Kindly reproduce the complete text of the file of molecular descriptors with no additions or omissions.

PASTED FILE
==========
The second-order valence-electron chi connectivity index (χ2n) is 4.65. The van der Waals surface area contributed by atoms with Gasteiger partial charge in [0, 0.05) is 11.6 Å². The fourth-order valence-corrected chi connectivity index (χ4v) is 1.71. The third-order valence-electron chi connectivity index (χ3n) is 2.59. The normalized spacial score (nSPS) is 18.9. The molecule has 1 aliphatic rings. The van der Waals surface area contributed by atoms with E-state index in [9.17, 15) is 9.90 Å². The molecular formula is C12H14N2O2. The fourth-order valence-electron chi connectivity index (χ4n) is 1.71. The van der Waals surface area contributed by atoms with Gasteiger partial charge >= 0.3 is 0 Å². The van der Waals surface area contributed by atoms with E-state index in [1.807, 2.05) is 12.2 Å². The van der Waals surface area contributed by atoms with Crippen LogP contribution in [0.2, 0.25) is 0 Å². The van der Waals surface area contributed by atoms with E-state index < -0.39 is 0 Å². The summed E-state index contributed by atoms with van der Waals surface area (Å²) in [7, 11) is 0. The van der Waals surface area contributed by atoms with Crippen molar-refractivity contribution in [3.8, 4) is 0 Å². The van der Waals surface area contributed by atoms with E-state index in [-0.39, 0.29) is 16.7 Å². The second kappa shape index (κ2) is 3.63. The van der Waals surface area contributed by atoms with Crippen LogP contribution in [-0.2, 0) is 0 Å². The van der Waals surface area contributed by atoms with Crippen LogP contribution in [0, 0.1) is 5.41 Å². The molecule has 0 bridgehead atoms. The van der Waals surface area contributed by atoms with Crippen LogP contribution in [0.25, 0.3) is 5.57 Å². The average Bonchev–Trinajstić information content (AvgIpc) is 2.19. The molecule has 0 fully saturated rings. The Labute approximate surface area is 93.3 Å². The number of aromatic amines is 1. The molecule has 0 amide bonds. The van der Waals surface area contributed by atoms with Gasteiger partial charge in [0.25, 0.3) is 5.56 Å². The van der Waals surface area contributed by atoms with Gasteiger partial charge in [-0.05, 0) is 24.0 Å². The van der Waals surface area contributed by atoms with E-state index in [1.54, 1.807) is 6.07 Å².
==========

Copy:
The second-order valence-electron chi connectivity index (χ2n) is 4.65. The van der Waals surface area contributed by atoms with Gasteiger partial charge in [0, 0.05) is 11.6 Å². The fourth-order valence-corrected chi connectivity index (χ4v) is 1.71. The third-order valence-electron chi connectivity index (χ3n) is 2.59. The normalized spacial score (nSPS) is 18.9. The molecule has 1 aliphatic rings. The van der Waals surface area contributed by atoms with E-state index in [9.17, 15) is 9.90 Å². The molecular formula is C12H14N2O2. The fourth-order valence-electron chi connectivity index (χ4n) is 1.71. The van der Waals surface area contributed by atoms with Gasteiger partial charge >= 0.3 is 0 Å². The van der Waals surface area contributed by atoms with E-state index in [1.807, 2.05) is 12.2 Å². The van der Waals surface area contributed by atoms with Crippen LogP contribution in [0.2, 0.25) is 0 Å². The van der Waals surface area contributed by atoms with E-state index < -0.39 is 0 Å². The summed E-state index contributed by atoms with van der Waals surface area (Å²) in [7, 11) is 0. The van der Waals surface area contributed by atoms with Crippen molar-refractivity contribution in [3.8, 4) is 0 Å². The van der Waals surface area contributed by atoms with E-state index in [-0.39, 0.29) is 16.7 Å². The second kappa shape index (κ2) is 3.63. The van der Waals surface area contributed by atoms with Crippen LogP contribution in [-0.2, 0) is 0 Å². The van der Waals surface area contributed by atoms with Crippen LogP contribution in [0, 0.1) is 5.41 Å². The molecule has 0 bridgehead atoms. The van der Waals surface area contributed by atoms with Crippen LogP contribution in [0.25, 0.3) is 5.57 Å². The average Bonchev–Trinajstić information content (AvgIpc) is 2.19. The molecule has 0 fully saturated rings. The Labute approximate surface area is 93.3 Å². The number of aromatic amines is 1. The molecule has 0 amide bonds. The van der Waals surface area contributed by atoms with Gasteiger partial charge in [0.25, 0.3) is 5.56 Å². The van der Waals surface area contributed by atoms with Gasteiger partial charge in [-0.05, 0) is 24.0 Å². The van der Waals surface area contributed by atoms with E-state index in [1.54, 1.807) is 6.07 Å².